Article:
Christie, Buono trade barbs in second and final N.J. gubernatorial debate

By Brent Johnson/The Star-Ledger
Email the author | Follow on Twitter
on October 15, 2013

Gov Chris Christie and Sen Barbara Buono debate at Montclair State University for the second and final time before the gubernatorial election next month. Montclair, NJ 10/15/13 (John Munson/The Star-Ledger)


TRENTON — In their second and final gubernatorial debate, Gov. Chris Christie and Democratic challenger Barbara Buono tonight once again showed their sharp differences on everything from the economy and property taxes to support from the state's party bosses.

In one heated exchange, Buono said Christie, a Republican, has been able to forge friendships with party bosses because he "represents the worst combination of bully and bossism."

"You're not interested in cleaning up that boardwalk empire of backroom political bosses," said Buono, who is fair behind in polls and fundraising numbers.

Christie responded by suggesting Buono is jealous he received the endorsement of Essex County Executive Joseph DiVincenzo, one of the state's top Democrats.

"Joe DiVincenzo is sitting in the front row, and I'm proud to have his endorsement and you wish you did," Christie said. "You want to start throwing stones tonight, you better get out of your glass house."

Christie also said Buono — a state senator from Middlesex County — has "a significant amount of nerve" because she once supported former county sheriff Joseph Spicuzzo, who was recently sentenced to nine years in prison for a jobs-for-cash scheme.

In another exchange, Christie compared the current federal government shutdown to when the New Jersey government closed its doors in 2006 when Democrat Jon Corzine was governor and Buono was the state Senate budget chair.

Buono said she was tired of Christie pointing fingers at the past. "I'm no Jon Corzine, and you know it," she said.

The hour-and-a-half debate at Montclair State University came three weeks before Christie and Buono face off Nov. 5 in the gubernatorial election.

Christie was asked how he could go from promising to clean up New Jersey when he was the state's U.S. Attorney to forging alliances as governor with Democratic party bosses who have faced corruption allegations. He responded by saying he has worked with Democrats to make New Jersey better.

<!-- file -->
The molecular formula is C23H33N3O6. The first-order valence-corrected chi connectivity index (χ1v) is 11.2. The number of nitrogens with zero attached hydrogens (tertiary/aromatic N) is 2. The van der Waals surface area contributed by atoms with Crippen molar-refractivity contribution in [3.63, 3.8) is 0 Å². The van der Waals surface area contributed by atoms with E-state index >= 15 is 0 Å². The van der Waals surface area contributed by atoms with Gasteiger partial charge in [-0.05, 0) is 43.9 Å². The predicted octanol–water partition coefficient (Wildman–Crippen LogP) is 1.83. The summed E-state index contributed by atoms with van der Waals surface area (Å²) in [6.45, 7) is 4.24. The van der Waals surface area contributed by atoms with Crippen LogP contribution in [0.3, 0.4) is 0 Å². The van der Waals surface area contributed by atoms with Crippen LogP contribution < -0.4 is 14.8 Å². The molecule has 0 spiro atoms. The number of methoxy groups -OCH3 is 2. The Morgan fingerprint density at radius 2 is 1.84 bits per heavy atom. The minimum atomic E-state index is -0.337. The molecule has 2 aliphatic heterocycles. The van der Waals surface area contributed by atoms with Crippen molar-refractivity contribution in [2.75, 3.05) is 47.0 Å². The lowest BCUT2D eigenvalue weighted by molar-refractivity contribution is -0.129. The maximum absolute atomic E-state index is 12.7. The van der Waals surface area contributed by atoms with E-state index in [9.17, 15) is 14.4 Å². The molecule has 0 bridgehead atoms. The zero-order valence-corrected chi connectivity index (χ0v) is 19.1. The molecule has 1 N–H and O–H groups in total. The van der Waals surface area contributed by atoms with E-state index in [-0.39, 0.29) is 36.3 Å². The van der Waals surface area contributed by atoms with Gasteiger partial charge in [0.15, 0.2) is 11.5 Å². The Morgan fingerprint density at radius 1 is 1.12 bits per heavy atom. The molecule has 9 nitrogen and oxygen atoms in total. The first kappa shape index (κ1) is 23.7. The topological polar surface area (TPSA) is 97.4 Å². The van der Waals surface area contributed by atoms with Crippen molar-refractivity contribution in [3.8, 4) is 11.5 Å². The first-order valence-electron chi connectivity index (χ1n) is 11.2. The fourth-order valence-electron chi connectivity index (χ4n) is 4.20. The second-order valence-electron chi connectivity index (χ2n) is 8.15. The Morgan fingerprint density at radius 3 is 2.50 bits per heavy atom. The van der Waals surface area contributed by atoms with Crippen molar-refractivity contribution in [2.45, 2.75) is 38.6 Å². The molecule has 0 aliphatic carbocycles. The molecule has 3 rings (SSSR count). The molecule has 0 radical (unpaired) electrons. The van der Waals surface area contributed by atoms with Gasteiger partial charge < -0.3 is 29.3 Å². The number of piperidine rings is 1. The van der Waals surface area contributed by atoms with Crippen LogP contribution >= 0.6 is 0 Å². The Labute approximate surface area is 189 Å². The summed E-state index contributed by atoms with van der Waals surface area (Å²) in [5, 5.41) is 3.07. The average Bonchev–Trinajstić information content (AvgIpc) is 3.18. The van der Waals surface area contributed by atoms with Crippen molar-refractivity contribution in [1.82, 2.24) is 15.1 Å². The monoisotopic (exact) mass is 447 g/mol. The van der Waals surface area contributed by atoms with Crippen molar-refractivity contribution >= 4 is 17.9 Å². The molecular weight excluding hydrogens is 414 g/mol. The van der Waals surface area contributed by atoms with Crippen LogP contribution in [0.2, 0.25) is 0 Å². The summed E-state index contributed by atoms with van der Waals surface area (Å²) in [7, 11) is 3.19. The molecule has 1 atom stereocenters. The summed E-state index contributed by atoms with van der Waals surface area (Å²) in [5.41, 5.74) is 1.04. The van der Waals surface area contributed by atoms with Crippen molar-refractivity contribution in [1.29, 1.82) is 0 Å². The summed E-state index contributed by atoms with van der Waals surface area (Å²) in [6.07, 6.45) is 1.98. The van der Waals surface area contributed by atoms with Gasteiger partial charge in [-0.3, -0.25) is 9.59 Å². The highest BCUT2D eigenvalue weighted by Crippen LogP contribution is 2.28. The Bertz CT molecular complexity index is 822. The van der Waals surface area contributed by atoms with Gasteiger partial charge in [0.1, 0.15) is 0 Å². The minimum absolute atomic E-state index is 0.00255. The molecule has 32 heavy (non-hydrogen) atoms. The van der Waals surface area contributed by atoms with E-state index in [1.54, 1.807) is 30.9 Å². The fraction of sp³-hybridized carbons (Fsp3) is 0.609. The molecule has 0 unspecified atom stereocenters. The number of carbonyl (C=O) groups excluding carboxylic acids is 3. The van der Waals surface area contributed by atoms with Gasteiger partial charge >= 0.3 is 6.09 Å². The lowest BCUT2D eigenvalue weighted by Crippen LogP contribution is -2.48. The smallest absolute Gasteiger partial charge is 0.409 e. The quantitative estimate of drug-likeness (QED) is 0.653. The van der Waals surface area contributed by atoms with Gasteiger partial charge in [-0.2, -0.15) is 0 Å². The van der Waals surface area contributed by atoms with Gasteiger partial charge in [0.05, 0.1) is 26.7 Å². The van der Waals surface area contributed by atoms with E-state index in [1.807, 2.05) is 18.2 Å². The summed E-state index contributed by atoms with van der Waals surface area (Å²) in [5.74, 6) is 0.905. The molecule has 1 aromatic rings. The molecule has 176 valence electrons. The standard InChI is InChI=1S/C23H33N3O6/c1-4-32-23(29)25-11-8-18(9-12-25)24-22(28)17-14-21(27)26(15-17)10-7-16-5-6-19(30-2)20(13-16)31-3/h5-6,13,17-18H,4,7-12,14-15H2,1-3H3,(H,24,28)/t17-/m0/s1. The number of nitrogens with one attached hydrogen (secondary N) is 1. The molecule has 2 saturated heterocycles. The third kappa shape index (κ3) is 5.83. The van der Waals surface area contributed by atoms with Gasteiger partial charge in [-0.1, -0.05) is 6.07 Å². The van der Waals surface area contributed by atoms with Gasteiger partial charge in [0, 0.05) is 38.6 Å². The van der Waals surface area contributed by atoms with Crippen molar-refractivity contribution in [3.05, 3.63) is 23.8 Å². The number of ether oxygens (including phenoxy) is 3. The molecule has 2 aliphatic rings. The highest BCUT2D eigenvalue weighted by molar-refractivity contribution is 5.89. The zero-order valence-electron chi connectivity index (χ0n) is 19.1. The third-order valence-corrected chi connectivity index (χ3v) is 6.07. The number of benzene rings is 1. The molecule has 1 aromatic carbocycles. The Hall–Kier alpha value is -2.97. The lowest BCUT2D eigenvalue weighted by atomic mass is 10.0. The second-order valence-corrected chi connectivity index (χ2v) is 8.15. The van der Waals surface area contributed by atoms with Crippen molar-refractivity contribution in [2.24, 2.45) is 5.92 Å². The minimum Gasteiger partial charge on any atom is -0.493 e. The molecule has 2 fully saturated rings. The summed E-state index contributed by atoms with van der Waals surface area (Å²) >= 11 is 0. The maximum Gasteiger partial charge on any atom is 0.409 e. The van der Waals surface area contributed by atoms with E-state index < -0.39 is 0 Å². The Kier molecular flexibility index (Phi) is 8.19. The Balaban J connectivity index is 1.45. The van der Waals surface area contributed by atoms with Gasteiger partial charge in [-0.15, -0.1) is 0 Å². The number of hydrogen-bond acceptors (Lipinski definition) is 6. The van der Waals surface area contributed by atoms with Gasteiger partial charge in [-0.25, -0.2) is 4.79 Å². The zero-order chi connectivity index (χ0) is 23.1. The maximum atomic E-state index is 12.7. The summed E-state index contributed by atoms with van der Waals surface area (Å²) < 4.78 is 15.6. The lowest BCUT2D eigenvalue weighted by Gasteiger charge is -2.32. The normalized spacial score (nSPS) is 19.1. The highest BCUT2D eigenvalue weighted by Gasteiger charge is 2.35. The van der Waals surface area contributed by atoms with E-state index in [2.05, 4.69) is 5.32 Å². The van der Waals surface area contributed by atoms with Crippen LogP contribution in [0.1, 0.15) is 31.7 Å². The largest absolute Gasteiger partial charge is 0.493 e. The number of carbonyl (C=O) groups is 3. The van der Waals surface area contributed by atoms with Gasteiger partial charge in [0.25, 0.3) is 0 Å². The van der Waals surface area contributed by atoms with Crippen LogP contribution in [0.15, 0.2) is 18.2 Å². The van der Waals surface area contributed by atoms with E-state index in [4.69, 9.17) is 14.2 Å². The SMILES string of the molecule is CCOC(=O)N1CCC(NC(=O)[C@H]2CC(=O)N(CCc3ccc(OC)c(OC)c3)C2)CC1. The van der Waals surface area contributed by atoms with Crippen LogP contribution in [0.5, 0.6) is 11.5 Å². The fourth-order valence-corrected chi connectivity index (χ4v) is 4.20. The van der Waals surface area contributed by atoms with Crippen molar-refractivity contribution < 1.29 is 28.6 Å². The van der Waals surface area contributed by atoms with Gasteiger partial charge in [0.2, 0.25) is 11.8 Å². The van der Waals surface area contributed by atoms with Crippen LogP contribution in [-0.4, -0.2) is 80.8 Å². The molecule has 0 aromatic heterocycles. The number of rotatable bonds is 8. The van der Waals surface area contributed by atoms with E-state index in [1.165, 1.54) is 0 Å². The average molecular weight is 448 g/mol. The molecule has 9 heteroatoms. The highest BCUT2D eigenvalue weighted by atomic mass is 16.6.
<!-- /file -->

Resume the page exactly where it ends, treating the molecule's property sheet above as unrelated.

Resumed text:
"People talk about bipartisanship, but they don't know how to do it," he said. "I've shown how to do it."

Buono was asked why she has failed to receive the backing of some major Democrats.

"I wasn't elected to serve their narrow business interests," she said.

Buono said Christie has cut property tax relief and refused to raise taxes on millionaires, while she would redirect tax credit to small businesses. "Those are the ones crying out for help," Buono added.

Christie said to cut property taxes, the state needs civil service reform, more municipalities to consolidate, and sick pay payout reform.

The governor added that Buono has voted against sick pay reform because she's "in the pocket" of unions.

"I'm in nobody's pocket," Buono retorted. "You ought to know that, governor."

Christie was also asked if he believes climate change is real — a claim many Republicans question. The governor said "there is lots of divergent opinion on this issue," but he does believe in climate change and that humans contribute to it.

The two clashed once again on same-sex marriage, two days after the state Supreme Court said it would hear Christie's appeal on a lower court's ruling that New Jersey must begin allowing gay couples to marry on Oct. 21.

Christie said he continues to oppose gay marriage and believes it should be up to voters. Buono — who has an openly gay daughter — said it's a human rights issue and should be allowed.

Asked what he'd say if one of his children said they were gay, Christie said: "I'd grab them and hug them and tell them I love them." He added that he'd tell them: "Dad believes marriage is between one man and one woman. My children understand there will be differences of opinion in my house."

On her education plan, Buono said she wouldn't need to raise taxes on middle- and low-income earners to pay for it. "My plan would be a major re-ordering of priorities," she said, adding that it would fund education based on the School Funding Reform Act she authored.

Christie responded by saying if Buono is elected, she will raise taxes and raise fees. "And she will do it on everybody," he said.

Asked whether he is prepping to run for president in 2016, Christie didn't give a yes or no response.

"I don't think the people of New Jersey would expect me to be able to predict what will happen over the next four years," he said.

Buono said she's used to being under estimated in New Jersey politics. "But I'm tough, and I'm dogged, and I never, ever give up," she said.

Christie said: "I know she is a serious and formidable opponent."

"Well, we agree on something," Buono responded. "That's great."

On a lighter note, asked which convenience store they prefer, Christie said he's a "Wawa guy," while Buono chose 7-11.

But they both said they like to pump their own gas and that jughandles are better than left turns.

"I love jughandles. I've always loved jughandles. And until the day I die, I'm gonna love jughandles," Christie said.

Do you like this post?

Showing 1 reaction

commented 2013-12-26 23:18:58 -0800
Thank you